The daffodils were out already and there was a gentle hint of the summer to come in that early spring sunshine. A little way off, there were rabbits bobbing about, their white cottontails dancing as they hopped from burrow to burrow. A raven settled on one of the stones and cocked its head, staring at Death with a beady black eye. Death raised a hand in greeting. The raven cawed in response, ruffled its wings and settled down for some people watching. Like Death, the raven was fascinated by this peculiar species and they always provided free entertainment.
Death became aware of a presence behind the stone he was resting against. He listened for a moment or two. Yes, there was definitely someone there and that someone could see him, so was either a child or a cat.
“Come out, I know you are there,” he said.
A small girl of around ten or eleven stepped out from behind the stone he was resting against.
“Hello,” she said.
“Hello. And who are you?”
“You should know that already,” she said.
Death was taken back a little. “You know who I am?”
The girl looked at him from dark brown eyes sitting in a plump round face below a dark bob. She wore a stained tee-shirt and jeans that were scuffed at the knees, indicating that she was used to messing about and getting dirty. Death took an immediate liking to her.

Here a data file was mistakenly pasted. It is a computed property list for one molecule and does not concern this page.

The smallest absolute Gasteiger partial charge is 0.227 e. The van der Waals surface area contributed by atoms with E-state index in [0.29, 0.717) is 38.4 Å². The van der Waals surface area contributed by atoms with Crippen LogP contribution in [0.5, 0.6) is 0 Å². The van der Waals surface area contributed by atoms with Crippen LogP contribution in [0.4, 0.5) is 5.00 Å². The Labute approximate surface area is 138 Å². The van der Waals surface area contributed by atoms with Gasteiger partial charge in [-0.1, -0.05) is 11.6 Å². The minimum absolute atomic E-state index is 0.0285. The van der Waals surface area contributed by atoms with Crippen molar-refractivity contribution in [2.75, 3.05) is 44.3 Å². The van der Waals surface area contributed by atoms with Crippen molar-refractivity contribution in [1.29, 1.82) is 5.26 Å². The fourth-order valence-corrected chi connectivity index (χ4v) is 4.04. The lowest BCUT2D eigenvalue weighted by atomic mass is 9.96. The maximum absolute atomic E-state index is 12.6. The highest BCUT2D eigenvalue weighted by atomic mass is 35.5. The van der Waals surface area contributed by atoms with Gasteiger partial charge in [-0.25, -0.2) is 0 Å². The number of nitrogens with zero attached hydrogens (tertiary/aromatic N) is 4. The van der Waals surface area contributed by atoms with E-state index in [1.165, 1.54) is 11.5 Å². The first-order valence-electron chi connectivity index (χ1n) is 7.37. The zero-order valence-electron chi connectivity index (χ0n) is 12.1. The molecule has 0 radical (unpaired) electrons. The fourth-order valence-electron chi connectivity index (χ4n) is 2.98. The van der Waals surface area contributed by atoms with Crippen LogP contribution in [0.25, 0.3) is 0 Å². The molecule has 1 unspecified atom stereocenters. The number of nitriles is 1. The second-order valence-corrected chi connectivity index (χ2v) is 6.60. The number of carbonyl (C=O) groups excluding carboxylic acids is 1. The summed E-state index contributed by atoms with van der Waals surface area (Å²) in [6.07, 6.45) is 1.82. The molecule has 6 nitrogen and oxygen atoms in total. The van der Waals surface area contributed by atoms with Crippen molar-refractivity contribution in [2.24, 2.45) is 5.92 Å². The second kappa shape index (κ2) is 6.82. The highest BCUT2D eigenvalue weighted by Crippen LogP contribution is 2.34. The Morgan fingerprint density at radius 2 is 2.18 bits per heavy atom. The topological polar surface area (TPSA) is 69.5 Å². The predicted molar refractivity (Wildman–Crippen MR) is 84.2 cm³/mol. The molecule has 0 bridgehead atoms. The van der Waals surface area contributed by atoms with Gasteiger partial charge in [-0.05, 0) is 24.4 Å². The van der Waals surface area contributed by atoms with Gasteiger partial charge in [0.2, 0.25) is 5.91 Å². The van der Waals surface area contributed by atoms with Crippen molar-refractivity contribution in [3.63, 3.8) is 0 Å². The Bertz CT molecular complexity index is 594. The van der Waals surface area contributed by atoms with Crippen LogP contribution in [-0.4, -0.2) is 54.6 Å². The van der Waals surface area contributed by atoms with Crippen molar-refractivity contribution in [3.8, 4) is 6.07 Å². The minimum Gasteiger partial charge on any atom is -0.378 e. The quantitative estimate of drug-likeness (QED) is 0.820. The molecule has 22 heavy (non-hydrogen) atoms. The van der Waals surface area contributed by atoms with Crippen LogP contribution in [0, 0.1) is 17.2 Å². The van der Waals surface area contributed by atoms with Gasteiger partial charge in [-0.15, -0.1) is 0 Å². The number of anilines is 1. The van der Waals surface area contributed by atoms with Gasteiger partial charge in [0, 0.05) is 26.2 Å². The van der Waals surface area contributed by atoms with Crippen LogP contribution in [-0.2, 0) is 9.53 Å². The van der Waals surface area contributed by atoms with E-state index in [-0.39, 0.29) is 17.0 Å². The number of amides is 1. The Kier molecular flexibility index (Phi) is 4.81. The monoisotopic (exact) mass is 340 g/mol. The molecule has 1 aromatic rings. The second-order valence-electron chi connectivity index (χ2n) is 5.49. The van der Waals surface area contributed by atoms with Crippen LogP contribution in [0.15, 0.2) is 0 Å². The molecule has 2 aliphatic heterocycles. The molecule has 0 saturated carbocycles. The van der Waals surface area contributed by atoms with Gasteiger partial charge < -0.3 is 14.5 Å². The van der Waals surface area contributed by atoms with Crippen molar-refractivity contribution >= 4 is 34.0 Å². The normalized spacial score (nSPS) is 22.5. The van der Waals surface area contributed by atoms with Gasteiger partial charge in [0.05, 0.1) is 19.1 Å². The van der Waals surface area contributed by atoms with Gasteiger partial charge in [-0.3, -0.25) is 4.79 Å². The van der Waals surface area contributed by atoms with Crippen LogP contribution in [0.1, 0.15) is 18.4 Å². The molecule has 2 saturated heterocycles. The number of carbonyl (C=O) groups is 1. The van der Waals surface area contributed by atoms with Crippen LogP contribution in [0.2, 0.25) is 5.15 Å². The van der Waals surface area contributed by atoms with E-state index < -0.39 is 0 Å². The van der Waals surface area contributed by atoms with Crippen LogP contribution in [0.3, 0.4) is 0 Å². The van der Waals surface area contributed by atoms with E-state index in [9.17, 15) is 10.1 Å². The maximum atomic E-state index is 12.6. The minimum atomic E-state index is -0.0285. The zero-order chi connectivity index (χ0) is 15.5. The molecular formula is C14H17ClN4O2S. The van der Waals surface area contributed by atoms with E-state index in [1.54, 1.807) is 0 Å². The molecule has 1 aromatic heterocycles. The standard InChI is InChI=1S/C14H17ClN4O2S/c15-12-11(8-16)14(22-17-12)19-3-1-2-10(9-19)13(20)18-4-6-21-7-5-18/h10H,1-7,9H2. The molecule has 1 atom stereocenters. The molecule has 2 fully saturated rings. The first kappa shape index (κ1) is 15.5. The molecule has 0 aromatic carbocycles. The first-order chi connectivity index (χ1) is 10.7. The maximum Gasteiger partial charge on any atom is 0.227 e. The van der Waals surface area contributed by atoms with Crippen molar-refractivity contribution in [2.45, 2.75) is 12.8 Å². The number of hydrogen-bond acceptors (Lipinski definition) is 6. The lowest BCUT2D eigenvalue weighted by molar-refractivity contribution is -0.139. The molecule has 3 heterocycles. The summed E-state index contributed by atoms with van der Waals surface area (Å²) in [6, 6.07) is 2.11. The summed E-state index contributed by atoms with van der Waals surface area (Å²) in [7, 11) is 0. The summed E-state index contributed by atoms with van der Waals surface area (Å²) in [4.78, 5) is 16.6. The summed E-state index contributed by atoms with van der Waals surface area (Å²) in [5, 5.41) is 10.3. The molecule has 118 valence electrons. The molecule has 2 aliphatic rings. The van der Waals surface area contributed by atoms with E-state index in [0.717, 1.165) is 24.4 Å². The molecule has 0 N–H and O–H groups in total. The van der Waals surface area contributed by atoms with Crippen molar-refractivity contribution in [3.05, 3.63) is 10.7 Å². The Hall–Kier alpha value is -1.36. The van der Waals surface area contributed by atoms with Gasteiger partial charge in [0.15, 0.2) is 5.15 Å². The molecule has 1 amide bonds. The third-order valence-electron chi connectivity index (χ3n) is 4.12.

“Of course,” she replied. “You are the grim reaper. Everyone knows that.”
“I’m not so sure about the ‘grim’ bit,” he said archly. “I am maybe a little less than cheerful sometimes, but hardly grim. I am happy in my work.”
The raven cawed with amusement and Death silenced it with a glare.
“Then I shall call you the not quite grim reaper,” she announced.
“Shouldn’t you be with your parents, little girl?”
“My name is Dorothy Parker,” she said primly. “And they are in the pub. They said I could play among the stones.”
“Well, Dorothy Parker, didn’t your parents tell you not to talk to strangers?”
“You are not a stranger. Strange, maybe, but not a stranger.”